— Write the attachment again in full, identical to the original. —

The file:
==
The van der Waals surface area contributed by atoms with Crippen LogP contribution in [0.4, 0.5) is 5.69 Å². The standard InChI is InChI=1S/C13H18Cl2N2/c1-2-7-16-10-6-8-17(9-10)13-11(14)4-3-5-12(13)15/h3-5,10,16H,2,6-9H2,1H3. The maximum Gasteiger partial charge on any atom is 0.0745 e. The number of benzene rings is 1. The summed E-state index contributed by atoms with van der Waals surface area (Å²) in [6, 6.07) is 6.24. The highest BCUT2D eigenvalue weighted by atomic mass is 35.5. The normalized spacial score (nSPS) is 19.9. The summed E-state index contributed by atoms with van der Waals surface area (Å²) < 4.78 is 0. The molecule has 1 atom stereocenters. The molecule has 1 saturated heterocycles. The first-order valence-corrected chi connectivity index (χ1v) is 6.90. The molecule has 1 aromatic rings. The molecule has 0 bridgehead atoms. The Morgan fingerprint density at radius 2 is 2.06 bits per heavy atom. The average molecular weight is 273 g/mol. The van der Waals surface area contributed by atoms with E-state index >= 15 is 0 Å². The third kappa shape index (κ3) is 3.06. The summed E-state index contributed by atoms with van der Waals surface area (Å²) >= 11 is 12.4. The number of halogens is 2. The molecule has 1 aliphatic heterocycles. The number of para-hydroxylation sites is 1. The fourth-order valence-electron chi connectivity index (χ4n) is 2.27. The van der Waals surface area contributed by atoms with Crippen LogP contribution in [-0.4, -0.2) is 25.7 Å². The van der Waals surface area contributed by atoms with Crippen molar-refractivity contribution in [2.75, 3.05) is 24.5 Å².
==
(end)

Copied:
The van der Waals surface area contributed by atoms with Crippen LogP contribution in [0.4, 0.5) is 5.69 Å². The standard InChI is InChI=1S/C13H18Cl2N2/c1-2-7-16-10-6-8-17(9-10)13-11(14)4-3-5-12(13)15/h3-5,10,16H,2,6-9H2,1H3. The maximum Gasteiger partial charge on any atom is 0.0745 e. The number of benzene rings is 1. The summed E-state index contributed by atoms with van der Waals surface area (Å²) in [6, 6.07) is 6.24. The highest BCUT2D eigenvalue weighted by atomic mass is 35.5. The normalized spacial score (nSPS) is 19.9. The summed E-state index contributed by atoms with van der Waals surface area (Å²) < 4.78 is 0. The molecule has 1 atom stereocenters. The molecule has 1 saturated heterocycles. The first-order valence-corrected chi connectivity index (χ1v) is 6.90. The molecule has 1 aromatic rings. The molecule has 0 bridgehead atoms. The Morgan fingerprint density at radius 2 is 2.06 bits per heavy atom. The average molecular weight is 273 g/mol. The van der Waals surface area contributed by atoms with E-state index >= 15 is 0 Å². The third kappa shape index (κ3) is 3.06. The summed E-state index contributed by atoms with van der Waals surface area (Å²) >= 11 is 12.4. The number of halogens is 2. The molecule has 1 aliphatic heterocycles. The number of para-hydroxylation sites is 1. The fourth-order valence-electron chi connectivity index (χ4n) is 2.27. The van der Waals surface area contributed by atoms with Crippen LogP contribution in [-0.4, -0.2) is 25.7 Å². The van der Waals surface area contributed by atoms with Crippen molar-refractivity contribution in [2.75, 3.05) is 24.5 Å².